A world record is more than accomplishing the desired feat. A world record claim must document the data and prove that the pertinent rules were followed. A major component of verification is the flight data recorders. Thanks to Professsor Simone D'Amico and the Space Rendezvous Lab at Stanford University, Perlan Project was able to document that flight data and follow the never before used rules. Thanks also to Bernald Smith and Todd Walters for setting up the initial calaibration in 2016 and to Duncan Eddy and Vince Giralo for running the scripts. Tom Payne (PhD Stanford) helped the lab set up the two LX's for the calibrations.
Airbus Perlan Mission II used the first two High Altitude Flight Recorders (HAFR) for gliders that we know of. Through a generous grant from the Soaring Society of America we purchased two LX 9000s that were specially made to be HAFRs. The initial calibration occurred in July 2016 before our first trip to Argentina. It was good that we went through that process as it was discovered that the GPS engines had been locked into low altitude portable mode. So a quick trip in 2016 back to the manufacturer fixed that issue. Another round of calibration was performed to verify the HAFRs would record to 30,000 meters. The Standford instrumentation uses a known set of satellite array and data for a particular date. The LX 9000 data is compared to this known data.
The rules for high altitude soaring records have changed since Perlan 1 claimed the record eleven years ago based on a pressure altitude of 50,722 feet. No longer can pressure altitude be used above 15,000 meters, only GPS altitude now. No longer is the 3% margin used since GPS altitude is so much more accurate. Now you must exceed the old record in meters by 150 meters. The LX9000 displays both pressure and GPS altitudes. Jim kept track of the differential between GPS and pressure that was caused by non-standard conditions. Things like being super cold affect this. We knew from the morning's balloon sounding that there was an 1800 foot difference around 50,000 feet, not in our favor. That's why Jim and Morgan kept climbing up to 54,000 feet pressure altitude (6.5% higher-but no longer useful). The GPS altitude claimed was 15,902 meters or 52,172 feet. (There's the 1800 foot non-standard day adjustment) The 15,902 GPS meters was 440 meters above the previous claim or about 3 times what was needed to set a record under the new rules.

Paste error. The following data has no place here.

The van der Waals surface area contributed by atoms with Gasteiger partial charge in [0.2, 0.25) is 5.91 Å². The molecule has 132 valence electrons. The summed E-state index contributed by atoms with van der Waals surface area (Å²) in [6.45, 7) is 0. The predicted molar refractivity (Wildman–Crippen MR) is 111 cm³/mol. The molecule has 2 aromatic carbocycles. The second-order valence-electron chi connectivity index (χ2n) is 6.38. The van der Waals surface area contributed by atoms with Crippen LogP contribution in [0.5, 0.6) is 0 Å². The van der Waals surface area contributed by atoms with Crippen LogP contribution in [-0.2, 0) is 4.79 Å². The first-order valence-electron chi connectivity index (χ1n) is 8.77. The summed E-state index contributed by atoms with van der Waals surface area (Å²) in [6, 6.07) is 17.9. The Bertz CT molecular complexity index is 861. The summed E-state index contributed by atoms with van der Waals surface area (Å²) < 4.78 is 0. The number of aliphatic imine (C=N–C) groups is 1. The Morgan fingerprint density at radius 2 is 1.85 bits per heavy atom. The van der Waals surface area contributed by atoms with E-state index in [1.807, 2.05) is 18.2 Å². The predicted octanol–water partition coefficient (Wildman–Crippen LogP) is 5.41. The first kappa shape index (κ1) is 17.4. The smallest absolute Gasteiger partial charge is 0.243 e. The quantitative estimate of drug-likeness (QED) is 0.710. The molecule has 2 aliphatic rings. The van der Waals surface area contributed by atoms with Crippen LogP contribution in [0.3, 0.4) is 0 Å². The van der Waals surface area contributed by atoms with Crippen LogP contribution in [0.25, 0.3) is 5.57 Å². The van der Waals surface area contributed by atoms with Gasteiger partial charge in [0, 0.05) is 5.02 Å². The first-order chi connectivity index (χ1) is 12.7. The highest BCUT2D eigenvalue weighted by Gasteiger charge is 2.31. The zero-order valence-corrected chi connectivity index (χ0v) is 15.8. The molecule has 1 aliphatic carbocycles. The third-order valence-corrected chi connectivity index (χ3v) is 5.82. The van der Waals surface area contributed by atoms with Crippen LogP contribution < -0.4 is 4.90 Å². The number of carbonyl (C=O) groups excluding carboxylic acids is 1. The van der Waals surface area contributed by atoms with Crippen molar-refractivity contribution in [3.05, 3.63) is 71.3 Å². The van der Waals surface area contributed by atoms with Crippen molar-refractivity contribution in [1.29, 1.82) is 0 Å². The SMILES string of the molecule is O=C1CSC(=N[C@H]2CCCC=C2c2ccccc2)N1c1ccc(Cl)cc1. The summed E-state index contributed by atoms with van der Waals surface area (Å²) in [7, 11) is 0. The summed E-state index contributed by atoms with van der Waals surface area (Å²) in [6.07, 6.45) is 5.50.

Once the high flight had landed on September 3, 2017 both the data files were immediately sent to people in the verification chain. (The application awaits the re-calibration charts.) Although two more attempts were made in Perlan 2 for higher altitude, the weather did not support. Two weeks after the high flight the Perlan 2 was ready to be shipped to Minden by boat; at that time we removed the LX9000s from the panels. They were wrapped in yellow towels for protection and carried to California. There is a two month re-calibration requirement and the boat will not be back within that two months. They must be removed from the panel anyway to take to the calibration facility.
We coordinated with Stanford's Space Rendezvous Lab to arrange a re-calibration. Professor Simone D'Amico was available on October 5, 2017. He met us at the lab and Vince Giralo unwrapped the yellow towels. Vince ran the dual calibration script exactly as done in 2016. The script is GPS only, no pressure data is used. All seemed as expected and the test ran above 90,000 feet to the 30,000 meter repeat from 2016.
Jim looked very relaxed surrounded by aeronautical mathematics. Although he was accepted to Stanford for a masters program, he turned it down to become an Air Force test pilot. Some years later he used his engineering degree to teach flight test to select seniors at the Air Force Academy for 4 years. Not liking what was available, he wrote his own Practical Flight Test text book. It is still requested by other instructors.
Afterwards we used the actual flight logs to run on the Stanford equipment. Sharp eyes may see in the photo that we switched from feet to meters on the LX displays to run the actual flight logs. A wry sense of humor would note that reality needed to be calibrated by scientific equipment, but scientific equipment had a reality check using real flight logs. Jim pulled up See You on his laptop to give Simone and Vince a look at the analysis and charts available in that software. Once we get the second calibration table and chart from the Space Rendezvous Lab, the application for a world soaring altitude record can finally be submitted.
It is amazing to me that the two HAFRs at altitudes near 16,000 (near record claim) meters are only 2 meters apart, and at 98,000 feet (top of calibration test) are only 1 foot apart. How fantastic is that technology? Using the 2016 calibration chart we anticipate a 16 meter adjustment increase in the 15,902 meter altitude claim. But until the 2017 calibration charts are available, and the application undergoes scrunity and final approval, we don't know what the final altitude will be.
Perlan Soars High! Jackie